History and Culture
Visit the Vietnam Wall in Washington, D.C.
To my great relief, I didn't have to fight in the Vietnam War. I didn't even know anyone personally who had been there - much less anyone who had died in the war. So when I visited Washington D.C., and finally found my way to the Vietnam War Memorial - called simply the Vietnam Wall - I didn't think it would affect me on an emotional level.
For those of you who aren't familiar with the memorial, its design is simplicity itself; two walls of black granite, set in a wide V-shape - the ends start at ground level and gradually rise to a height of about ten feet as they meet in the middle. Carved into the granite, are the names of all the Americans who died in the war.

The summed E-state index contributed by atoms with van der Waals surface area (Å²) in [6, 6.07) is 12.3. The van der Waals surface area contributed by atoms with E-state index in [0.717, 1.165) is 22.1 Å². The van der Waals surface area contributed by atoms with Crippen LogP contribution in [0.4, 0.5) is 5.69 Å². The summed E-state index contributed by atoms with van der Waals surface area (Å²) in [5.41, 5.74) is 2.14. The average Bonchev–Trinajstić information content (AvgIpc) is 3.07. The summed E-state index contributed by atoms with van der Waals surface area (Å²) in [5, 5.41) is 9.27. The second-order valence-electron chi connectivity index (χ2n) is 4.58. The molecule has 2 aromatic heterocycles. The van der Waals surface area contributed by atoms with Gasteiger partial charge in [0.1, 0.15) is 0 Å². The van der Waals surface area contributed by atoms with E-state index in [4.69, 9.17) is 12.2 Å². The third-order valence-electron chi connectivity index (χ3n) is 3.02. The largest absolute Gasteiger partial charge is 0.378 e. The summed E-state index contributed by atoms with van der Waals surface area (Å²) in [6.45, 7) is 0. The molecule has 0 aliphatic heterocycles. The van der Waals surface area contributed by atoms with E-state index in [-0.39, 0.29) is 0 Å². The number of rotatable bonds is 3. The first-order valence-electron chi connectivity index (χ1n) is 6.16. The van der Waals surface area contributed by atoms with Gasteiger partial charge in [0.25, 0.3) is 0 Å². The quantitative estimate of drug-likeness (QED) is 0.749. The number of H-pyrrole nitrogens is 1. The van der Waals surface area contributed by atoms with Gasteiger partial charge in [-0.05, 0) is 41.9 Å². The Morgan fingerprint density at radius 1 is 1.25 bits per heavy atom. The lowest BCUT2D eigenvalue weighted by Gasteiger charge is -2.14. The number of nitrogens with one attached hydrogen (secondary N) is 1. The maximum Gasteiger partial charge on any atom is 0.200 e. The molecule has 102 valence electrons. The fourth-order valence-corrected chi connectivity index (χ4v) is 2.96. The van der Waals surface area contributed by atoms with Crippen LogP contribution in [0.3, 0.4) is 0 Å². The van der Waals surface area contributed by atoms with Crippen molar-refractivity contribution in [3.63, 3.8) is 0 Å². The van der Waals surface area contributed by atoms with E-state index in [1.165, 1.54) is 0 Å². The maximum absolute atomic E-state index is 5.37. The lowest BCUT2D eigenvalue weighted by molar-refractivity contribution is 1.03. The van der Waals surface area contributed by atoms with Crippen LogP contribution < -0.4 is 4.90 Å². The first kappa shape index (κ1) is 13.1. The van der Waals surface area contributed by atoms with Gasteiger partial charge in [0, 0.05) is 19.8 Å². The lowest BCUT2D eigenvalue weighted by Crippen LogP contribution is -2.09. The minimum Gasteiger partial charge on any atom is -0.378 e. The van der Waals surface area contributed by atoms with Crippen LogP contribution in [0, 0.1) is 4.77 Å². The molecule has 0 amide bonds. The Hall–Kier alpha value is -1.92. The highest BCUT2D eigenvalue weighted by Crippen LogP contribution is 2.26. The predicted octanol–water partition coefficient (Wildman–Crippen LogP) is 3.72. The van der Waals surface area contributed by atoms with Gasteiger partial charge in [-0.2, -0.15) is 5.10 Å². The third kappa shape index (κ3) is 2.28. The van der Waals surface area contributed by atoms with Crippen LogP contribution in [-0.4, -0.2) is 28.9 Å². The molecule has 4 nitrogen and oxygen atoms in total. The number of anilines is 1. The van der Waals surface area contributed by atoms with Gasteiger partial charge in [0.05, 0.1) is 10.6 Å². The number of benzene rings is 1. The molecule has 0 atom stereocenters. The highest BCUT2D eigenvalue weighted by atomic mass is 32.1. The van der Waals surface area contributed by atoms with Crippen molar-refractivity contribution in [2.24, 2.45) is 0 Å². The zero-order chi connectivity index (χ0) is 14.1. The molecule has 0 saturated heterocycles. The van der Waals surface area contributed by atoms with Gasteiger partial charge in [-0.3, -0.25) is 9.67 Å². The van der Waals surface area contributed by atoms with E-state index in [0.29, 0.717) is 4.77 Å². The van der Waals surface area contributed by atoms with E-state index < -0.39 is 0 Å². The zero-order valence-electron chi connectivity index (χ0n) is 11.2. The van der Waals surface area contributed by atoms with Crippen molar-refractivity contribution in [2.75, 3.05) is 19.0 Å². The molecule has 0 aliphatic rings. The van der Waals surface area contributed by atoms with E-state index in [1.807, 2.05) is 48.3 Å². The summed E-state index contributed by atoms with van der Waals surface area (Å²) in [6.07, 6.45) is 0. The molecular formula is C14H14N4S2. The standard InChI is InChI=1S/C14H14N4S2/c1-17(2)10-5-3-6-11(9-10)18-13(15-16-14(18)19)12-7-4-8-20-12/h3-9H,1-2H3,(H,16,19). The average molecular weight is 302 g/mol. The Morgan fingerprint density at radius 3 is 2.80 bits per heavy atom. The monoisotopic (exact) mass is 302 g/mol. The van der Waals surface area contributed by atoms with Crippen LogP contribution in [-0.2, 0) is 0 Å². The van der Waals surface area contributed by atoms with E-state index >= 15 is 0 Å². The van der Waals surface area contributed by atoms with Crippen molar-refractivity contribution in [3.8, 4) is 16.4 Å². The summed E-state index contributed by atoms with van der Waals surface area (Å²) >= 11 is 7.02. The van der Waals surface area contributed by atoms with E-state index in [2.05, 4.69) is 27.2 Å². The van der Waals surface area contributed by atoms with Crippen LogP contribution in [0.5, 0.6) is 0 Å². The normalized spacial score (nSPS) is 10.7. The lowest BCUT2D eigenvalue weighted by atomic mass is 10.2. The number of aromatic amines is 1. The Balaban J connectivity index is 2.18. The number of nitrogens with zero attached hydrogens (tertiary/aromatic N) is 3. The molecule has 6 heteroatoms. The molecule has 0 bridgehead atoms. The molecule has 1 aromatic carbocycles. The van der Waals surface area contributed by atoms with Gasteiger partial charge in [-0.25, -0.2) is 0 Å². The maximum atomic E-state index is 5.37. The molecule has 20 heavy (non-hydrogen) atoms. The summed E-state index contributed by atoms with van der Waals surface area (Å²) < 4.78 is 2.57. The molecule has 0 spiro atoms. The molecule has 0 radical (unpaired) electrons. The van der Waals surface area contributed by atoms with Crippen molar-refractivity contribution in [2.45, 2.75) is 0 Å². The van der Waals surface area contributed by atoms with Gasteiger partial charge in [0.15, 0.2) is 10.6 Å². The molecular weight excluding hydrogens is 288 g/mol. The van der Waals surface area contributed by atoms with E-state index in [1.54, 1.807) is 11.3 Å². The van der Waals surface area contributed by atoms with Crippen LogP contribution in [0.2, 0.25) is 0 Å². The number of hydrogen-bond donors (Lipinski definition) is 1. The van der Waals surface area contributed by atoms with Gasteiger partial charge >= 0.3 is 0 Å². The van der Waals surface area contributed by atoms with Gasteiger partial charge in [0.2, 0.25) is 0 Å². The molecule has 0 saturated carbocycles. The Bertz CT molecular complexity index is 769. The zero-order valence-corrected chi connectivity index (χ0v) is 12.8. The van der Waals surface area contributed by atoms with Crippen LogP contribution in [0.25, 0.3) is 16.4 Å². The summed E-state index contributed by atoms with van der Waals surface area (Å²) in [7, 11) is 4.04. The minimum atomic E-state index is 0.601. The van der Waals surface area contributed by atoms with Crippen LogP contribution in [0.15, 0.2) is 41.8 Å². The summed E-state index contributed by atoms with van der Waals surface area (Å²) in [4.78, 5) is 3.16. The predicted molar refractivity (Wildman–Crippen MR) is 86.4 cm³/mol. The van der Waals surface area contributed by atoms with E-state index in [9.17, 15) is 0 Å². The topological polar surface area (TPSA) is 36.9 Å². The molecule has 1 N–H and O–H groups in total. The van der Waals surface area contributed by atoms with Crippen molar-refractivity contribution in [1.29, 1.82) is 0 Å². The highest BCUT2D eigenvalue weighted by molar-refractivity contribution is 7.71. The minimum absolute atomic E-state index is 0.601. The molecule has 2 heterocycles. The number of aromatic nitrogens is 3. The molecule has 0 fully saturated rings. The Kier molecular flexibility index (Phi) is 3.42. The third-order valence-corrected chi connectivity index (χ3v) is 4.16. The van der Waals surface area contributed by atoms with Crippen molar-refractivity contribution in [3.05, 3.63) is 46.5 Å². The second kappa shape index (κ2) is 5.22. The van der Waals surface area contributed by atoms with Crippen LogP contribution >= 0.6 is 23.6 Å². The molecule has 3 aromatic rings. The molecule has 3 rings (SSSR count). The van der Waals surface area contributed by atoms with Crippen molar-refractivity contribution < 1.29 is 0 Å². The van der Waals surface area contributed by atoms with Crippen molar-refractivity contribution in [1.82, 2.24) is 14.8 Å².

As I walked slowly along the wall, looking at the many thousands of names, and seeing other visitors searching for specific names, perhaps of long lost friends or family members, I felt a mix of emotions wash over me that really took me by surprise. I had already visited the WWII Memorial and it didn't affect me in the same way at all.
It's interesting to think back on the controversy that surrounded the selection of that design for the Vietnam Memorial - and to realize that it almost didn't get built. I can't imagine a more fitting memorial - or one that would have such an impact on those who take the time to pay it a visit.